Let’s face it. Owning a computer, no matter what Operating System it happens to run, can be a love/hate relationship. You love all the productivity, games, entertainment and socializing to be had, but loathe the headaches, hassles and troubleshooting that too often piggyback on malware, incompatibilities and the inevitable hiccups – along with those uncanny personality quirks that every computer seems to possess.
Of course, not all computing setups are equal, and perhaps even more disparate are the skill and comfort levels of the humans who attempt to operate them. Do computers work for us or is it the other way around? Ponder this, and then consider how much time & energy we pour into keeping our computing environments running versus the amount of productivity we get in return. I don’t think there is such a thing as the perfect (or perfectly stable) computing environment and, frankly, anyone who tries to achieve and maintain such a state is setting themselves up for heartbreak. My own philosophy has been shaped over the years by a simple premise: that no matter how hard you try, no matter how careful and meticulous you carry on, there will always be (at least) one small thing going on at any given time that simply refuses to work exactly the way it should. Better I say to accept this truism and aim instead for a comfortable 99% stability providing 95% productivity. That is to say if the computer is mostly functioning the way it should be, feels pretty much free of malware, and lets you accomplish most of the tasks you need to…then you’re in a stable-enough zone to leave well enough alone.
And then there’s the rest of the time.
What to do then? Well, there’s always calling up the family techie/local computer guru/pricy Geek Squad/‘chuck it all and just purchase a new computer’ responses. Or, there’s the alternative option. I’m referring to a style of ‘self help’ in the form of computer Tech Support Forums. Perhaps you’re familiar with these “message boards” (as they were once commonly referred to). Or, maybe the concept is totally new. Whatever the case it remains true that the potential knowledge base of a good support forum is vast, and that users at every level can benefit from the collective wisdom of the crowd.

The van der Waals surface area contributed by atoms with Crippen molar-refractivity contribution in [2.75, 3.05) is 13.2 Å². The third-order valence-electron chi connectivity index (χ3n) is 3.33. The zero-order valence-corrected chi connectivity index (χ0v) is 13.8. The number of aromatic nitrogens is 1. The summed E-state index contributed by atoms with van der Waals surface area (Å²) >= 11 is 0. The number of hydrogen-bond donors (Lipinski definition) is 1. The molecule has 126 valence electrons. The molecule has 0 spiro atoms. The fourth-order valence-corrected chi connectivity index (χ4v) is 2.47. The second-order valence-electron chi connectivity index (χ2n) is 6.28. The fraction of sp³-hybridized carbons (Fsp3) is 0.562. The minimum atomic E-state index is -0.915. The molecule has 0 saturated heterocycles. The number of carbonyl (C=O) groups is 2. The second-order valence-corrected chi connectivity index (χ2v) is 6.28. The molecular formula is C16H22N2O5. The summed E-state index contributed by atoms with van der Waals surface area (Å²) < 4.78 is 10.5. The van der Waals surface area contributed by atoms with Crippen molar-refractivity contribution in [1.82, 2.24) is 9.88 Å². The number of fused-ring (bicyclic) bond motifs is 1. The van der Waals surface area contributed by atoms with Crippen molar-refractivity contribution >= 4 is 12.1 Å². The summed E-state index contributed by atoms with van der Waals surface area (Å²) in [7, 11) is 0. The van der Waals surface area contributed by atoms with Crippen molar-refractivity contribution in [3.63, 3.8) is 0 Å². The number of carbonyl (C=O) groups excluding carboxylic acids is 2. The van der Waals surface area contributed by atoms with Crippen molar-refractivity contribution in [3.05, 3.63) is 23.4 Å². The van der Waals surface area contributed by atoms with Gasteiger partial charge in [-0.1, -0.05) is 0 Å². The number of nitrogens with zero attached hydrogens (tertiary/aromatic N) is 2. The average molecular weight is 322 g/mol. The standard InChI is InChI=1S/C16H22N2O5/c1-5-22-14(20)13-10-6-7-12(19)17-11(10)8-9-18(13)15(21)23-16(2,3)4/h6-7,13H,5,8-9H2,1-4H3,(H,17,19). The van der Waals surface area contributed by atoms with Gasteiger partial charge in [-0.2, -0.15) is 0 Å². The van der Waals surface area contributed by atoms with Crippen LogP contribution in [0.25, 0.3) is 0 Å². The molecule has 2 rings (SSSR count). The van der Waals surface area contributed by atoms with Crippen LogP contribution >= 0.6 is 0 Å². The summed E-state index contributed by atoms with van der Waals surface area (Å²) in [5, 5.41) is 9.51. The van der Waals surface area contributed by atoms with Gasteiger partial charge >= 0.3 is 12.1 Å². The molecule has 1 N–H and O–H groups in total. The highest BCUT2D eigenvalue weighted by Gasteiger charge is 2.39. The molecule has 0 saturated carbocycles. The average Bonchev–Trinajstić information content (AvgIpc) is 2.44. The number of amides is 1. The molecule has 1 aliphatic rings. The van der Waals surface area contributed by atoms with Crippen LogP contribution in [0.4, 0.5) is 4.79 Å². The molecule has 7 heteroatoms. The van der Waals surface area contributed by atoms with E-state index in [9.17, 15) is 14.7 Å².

The thing about Support Forums is that each one has its own style, special-i-ties and nuances, all the way down to the unique look and feel of the site. The basic idea is the same, you log in, post a question, and let others contribute their advice/wisdom. But that’s not the whole picture either. It is usually best to familiarize yourself with a Forum before jumping in with questions. Because quite often the question has already been addressed and you’ll be expected to conduct a search for the ‘message thread’ containing the answer first, before posting a duplicate. The safest route is to always read the Board Guidelines AND search for a posted solution before posting a question.
I’ve lost track of how much useful advice I’ve gleaned from quality Tech Support Forums. And one of the greatest things about these communities of knowledgeable experts is that they are willing to freely lend of their time and expertise, merely for the satisfaction of helping others. So the next time you’re stifled by a computer snafu, assuming you can find a way onto the internet, a solution may be but a few clicks away.
Presented here is a collection of Support Forums I’ve run across over the years, along with my best attempt at characterizing the overall theme and tone of each. In most cases my experience has resulted from finding answers to questions through [anonymously] searching the knowledge base, or (in rarer cases) posting a question and receiving direct advice. Listed in no particular order: